SPUR Talk: Transportation Challenges for Downtown Tech Companies
4:27 PM PDT on August 11, 2016
The San Francisco Bay Area Planning and Urban Research Association (SPUR), hosted a lunchtime talk in downtown San Francisco today, with representatives from Salesforce and Airbnb, about how the companies help employees commute between work and home. Unlike tech giants based outside of downtown San Francisco, neither company makes heavy use of private buses--so-called Tech Shuttles--and instead depends on public transit such as BART, buses and Caltrain.
"Our San Francisco campus is right down the street," said Lauren Bennett, Senior Program Manager for Transportation at Salesforce. Her company has seven buildings in downtown San Francisco with nearly 7,000 employees, she explained, adding "That gives us access to two BART stations and the regional Transbay Terminal...we don’t have a last-mile problem."
That's probably why a third of its employees get to work by BART, with another 20 percent getting in by various bus and other transit providers. That's part of a corporate strategy. "We think our employees want to work in urban areas and like the city as an amenity," she said. And they don't try to insulate their employees from the surrounding area. "We don’t have a cafeteria. We want people to get out, walk around and spend money in small businesses," she said.
Airbnb has a similar strategy. "Airbnb was born and bred South of Market," said Rob King, Facilities Coordinator at Airbnb. "It was started with air mattresses on the floor in SoMa; we've always been an urban company right in the heart of cities." But the SoMa location comes with its own last-mile challenges. "The Caltrain station and BART are both .8 miles away," said King, "Transbay is 2 miles and it's 2.5 for the Ferry Terminal."
To solve this, Airbnb encourages employees to use bikes to and from the hubs. "We have 175 spots in a bike cage and it’s swamped!" he said. "We have an additional 200 spots in the works." But bike parking carries its own challenges, explained King, a professed bike addict who thinks nothing of taking 80-mile rides. He said it's a challenge to make sure the bike parking spaces are used by employees who actually use the bikes. "We have to make sure bikes aren’t just parked and living in the cage."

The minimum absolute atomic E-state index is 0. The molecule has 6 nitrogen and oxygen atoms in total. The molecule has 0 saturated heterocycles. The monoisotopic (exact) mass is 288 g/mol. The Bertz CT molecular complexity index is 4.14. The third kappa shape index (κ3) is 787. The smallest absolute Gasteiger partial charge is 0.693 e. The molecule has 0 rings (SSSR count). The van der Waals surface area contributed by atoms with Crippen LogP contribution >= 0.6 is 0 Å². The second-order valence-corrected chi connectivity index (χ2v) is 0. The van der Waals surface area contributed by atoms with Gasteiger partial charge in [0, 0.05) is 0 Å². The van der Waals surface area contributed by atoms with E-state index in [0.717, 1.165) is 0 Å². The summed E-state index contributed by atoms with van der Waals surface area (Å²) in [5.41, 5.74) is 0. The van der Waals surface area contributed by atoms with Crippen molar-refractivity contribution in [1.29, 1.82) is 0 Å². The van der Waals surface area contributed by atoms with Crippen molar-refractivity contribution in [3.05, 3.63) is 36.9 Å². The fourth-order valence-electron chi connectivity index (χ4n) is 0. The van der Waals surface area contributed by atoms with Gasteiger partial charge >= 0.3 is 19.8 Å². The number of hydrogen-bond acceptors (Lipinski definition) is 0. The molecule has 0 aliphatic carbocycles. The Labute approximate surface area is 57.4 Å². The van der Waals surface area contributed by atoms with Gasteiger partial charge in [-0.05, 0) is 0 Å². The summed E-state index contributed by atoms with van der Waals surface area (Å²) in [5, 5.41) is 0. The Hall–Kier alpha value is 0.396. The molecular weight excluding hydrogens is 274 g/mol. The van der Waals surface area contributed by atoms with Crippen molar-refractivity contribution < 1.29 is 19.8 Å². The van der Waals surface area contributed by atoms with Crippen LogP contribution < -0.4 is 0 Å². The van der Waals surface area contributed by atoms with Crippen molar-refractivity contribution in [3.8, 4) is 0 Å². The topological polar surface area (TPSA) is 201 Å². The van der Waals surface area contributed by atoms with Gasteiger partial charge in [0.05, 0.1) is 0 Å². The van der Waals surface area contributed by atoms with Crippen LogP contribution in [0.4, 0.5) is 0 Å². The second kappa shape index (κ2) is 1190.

Then there's the issue of comfort; King reports that many employees would like to bike, but don't feel safe in traffic. For that, they work with the San Francisco Bicycle Coalition to introduce novices to cycling. They are also working on alternate solutions, such as shuttles to the transit hubs. They work with Lyft to provide discounted services to the stations. They're also trying out electric scooters, for example, such as the URB-E, which he brought to the presentation. "It's a company in Pasadena which sent me a little electric scooter to try for our last-mile program," he said, while demonstrating how it folds up.
Meanwhile, 27.4 percent of Airbnb's SF employees commute by public transit as a primary means, according to a company survey. For both companies, locating in downtown avoids some of the contentious issues faced by other tech giants, such as Apple, Facebook and Google, with insular, campus headquarters based in suburban areas. But it doesn't solve all transportation challenges.
Bennett showed a photograph of a BART train, stuffed to the gills. "The system as a whole needs some love," said Bennett, in a call for more transit lines. "Caltrain is at capacity. BART is at capacity. So while we made a great decision to locate to urban areas, it has backfired in that there’s no room on the buses and trains. Transit needs money and support to do what it needs." She was also concerned about the new Salesforce office tower being constructed by the new Transbay Transit Center and the fact that the downtown Caltrain connection, or DTX, is not funded. "We have to bring all the transit into the [Transbay Transit Center] building."
And, of course, the employees of both companies contend with last mile-issues on the home-ends of their commutes. "Last mile is easy. First-mile is hard," said King. "How do employees get to the hub when homes are spread out all over and then they have to deal with the crowding on BART and Caltrain. We're constantly getting complaints on both of them."
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